Given the following that acupuncture appears to have, people will no doubt continue to seek it out for various ills, regardless of the fact that it performs no better than placebo. In which case, they need to be aware that adverse events like the one described by Kennedy & Beckert, although very rare, can still occur. (These authors list ”transmission of diseases, needle fragments left in the body, nerve damage, pneumothorax, pneumoperitoneum [air in the abdominal cavity], organ puncture, cardiac tamponade [accumulation of fluid around the heart] and osteomyelitis [a bone infection]” as major adverse events, albeit extremely rare ones.) They conclude that as these events are generally associated with poorly-trained practitioners, if people do seek out acupuncture treatment they should choose their practitioner carefully – and if treatment involves acupuncture of the chest wall, then the client should be warned about the risks of pneumothorax by the practitioner concerned.

But as Darcy says over on SciBlogs, why go down this route at all?

Brian Kennedy, & Lutz Beckert (2010). A case of acupuncture-induced pneumothorax The New Zealand Medical Journal, 123 (1320) http://www.nzma.org.nz/journal/123-1320/4258

M.V.Madsen, P.C.Gotzsche & A.Hrobjartsson (2009) Acupuncture treatment for pain: systematic review of randomised clinical trials with acupuncture, placebo acupuncture, and no acupuncture groups. BMJ 338: a3115

a tale of rare blood groups, or, ‘the man with the golden blood’ Alison Campbell Nov 03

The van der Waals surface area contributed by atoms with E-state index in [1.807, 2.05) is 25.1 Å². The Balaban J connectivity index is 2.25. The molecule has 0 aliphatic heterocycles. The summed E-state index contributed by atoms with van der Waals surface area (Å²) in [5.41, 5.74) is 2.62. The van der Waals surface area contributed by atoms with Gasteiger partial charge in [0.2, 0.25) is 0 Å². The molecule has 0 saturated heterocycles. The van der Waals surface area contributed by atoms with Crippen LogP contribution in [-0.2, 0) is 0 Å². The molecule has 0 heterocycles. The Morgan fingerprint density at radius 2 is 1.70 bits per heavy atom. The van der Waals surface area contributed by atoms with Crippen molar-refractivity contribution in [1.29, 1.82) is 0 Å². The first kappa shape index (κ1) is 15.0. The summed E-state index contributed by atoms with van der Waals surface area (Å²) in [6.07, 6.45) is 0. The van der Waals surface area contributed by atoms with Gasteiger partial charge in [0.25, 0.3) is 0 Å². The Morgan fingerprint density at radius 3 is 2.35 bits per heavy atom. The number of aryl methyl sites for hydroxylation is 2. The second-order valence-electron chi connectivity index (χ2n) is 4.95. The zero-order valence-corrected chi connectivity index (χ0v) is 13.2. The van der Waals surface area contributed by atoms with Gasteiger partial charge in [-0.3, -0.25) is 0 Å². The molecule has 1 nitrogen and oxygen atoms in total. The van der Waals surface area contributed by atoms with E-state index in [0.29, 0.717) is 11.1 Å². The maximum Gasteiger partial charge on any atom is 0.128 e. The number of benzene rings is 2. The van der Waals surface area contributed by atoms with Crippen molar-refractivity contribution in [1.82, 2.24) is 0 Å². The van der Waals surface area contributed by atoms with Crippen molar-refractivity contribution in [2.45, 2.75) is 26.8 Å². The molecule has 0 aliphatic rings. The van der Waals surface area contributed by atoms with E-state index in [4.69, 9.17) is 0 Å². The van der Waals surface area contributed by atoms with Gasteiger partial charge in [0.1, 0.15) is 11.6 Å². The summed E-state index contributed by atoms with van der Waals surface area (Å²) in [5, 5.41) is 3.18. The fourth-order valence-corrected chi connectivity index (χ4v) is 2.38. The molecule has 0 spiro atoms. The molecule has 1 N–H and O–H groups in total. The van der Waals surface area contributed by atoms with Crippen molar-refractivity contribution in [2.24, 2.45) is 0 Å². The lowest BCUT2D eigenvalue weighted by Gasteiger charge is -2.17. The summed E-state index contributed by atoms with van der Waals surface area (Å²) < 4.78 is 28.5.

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One of the topics we cover in first-year biology is human blood groups – it’s discussed during genetics classes & also touched on when looking at how immune systems function. I give the genetics classes and, being a regular blood donor myself, thought I knew a bit about at least the common blood groups and their inheritance. But there’s always more to learn, something I was reminded of when I read a fascinating story about people with truly rare blood types: “The man with the golden blood”.

There’s ‘Thomas’, for example: a man who lacks the Rhesus markers completely & so is classified as Rhnull  - in 2010 he was one of an exclusive global club of 43 individuals (of whom only 6 regularly donate their blood). And James, who is ‘Lutheran b negative’, and one of only 550 active donors for this blood type.

This makes known donors precious, in that if someone else with the same group needs a blood transfusion, there are very very few people around the globe who might be able to help them. And helping comes at a cost to the donors, for – as the story tells us – it’s actually easier in many cases to move people across borders than it is to move blood, but because many countries don’t pay donors, then that movement may well be at the donor’s expense. It’s also difficult for people like ‘Thomas’, with his vanishingly rare blood group: his blood can be used by anyone who’s Rhesus negative, but he can receive blood only from another Rhnull person, which means he has to be reasonably careful not to put himself in harm’s way (although he does still go skiing!).